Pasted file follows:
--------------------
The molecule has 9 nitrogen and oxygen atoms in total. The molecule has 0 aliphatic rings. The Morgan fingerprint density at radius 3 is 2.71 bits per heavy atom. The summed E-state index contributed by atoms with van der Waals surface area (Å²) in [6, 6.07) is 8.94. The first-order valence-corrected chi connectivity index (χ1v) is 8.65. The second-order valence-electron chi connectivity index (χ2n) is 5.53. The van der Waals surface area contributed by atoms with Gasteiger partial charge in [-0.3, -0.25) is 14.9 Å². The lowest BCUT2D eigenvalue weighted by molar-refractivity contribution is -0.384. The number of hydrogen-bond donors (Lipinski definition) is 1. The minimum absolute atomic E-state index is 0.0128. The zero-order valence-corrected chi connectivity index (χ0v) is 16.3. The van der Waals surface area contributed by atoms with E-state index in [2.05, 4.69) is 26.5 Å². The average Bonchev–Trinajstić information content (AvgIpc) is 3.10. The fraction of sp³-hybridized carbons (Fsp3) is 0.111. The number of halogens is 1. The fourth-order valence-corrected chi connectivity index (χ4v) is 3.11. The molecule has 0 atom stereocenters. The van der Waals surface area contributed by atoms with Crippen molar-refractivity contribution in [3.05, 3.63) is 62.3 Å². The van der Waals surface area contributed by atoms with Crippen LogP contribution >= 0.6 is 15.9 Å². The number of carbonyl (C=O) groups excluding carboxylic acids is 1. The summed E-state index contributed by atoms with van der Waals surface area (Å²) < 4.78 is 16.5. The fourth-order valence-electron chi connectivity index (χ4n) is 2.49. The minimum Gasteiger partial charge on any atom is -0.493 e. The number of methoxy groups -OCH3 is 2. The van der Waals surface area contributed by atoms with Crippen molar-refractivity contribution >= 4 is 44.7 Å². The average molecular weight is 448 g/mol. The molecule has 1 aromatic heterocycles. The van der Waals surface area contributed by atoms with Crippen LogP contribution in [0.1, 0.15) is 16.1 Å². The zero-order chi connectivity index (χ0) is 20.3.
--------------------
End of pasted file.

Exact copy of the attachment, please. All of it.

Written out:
The molecule has 9 nitrogen and oxygen atoms in total. The molecule has 0 aliphatic rings. The Morgan fingerprint density at radius 3 is 2.71 bits per heavy atom. The summed E-state index contributed by atoms with van der Waals surface area (Å²) in [6, 6.07) is 8.94. The first-order valence-corrected chi connectivity index (χ1v) is 8.65. The second-order valence-electron chi connectivity index (χ2n) is 5.53. The van der Waals surface area contributed by atoms with Gasteiger partial charge in [-0.3, -0.25) is 14.9 Å². The lowest BCUT2D eigenvalue weighted by molar-refractivity contribution is -0.384. The number of hydrogen-bond donors (Lipinski definition) is 1. The minimum absolute atomic E-state index is 0.0128. The zero-order valence-corrected chi connectivity index (χ0v) is 16.3. The van der Waals surface area contributed by atoms with E-state index in [2.05, 4.69) is 26.5 Å². The average Bonchev–Trinajstić information content (AvgIpc) is 3.10. The fraction of sp³-hybridized carbons (Fsp3) is 0.111. The number of halogens is 1. The fourth-order valence-corrected chi connectivity index (χ4v) is 3.11. The molecule has 0 atom stereocenters. The van der Waals surface area contributed by atoms with Crippen molar-refractivity contribution in [3.05, 3.63) is 62.3 Å². The van der Waals surface area contributed by atoms with Crippen LogP contribution >= 0.6 is 15.9 Å². The number of carbonyl (C=O) groups excluding carboxylic acids is 1. The summed E-state index contributed by atoms with van der Waals surface area (Å²) < 4.78 is 16.5. The fourth-order valence-electron chi connectivity index (χ4n) is 2.49. The minimum Gasteiger partial charge on any atom is -0.493 e. The number of methoxy groups -OCH3 is 2. The van der Waals surface area contributed by atoms with Crippen molar-refractivity contribution >= 4 is 44.7 Å². The average molecular weight is 448 g/mol. The molecule has 1 aromatic heterocycles. The van der Waals surface area contributed by atoms with Crippen LogP contribution in [0.1, 0.15) is 16.1 Å². The zero-order chi connectivity index (χ0) is 20.3.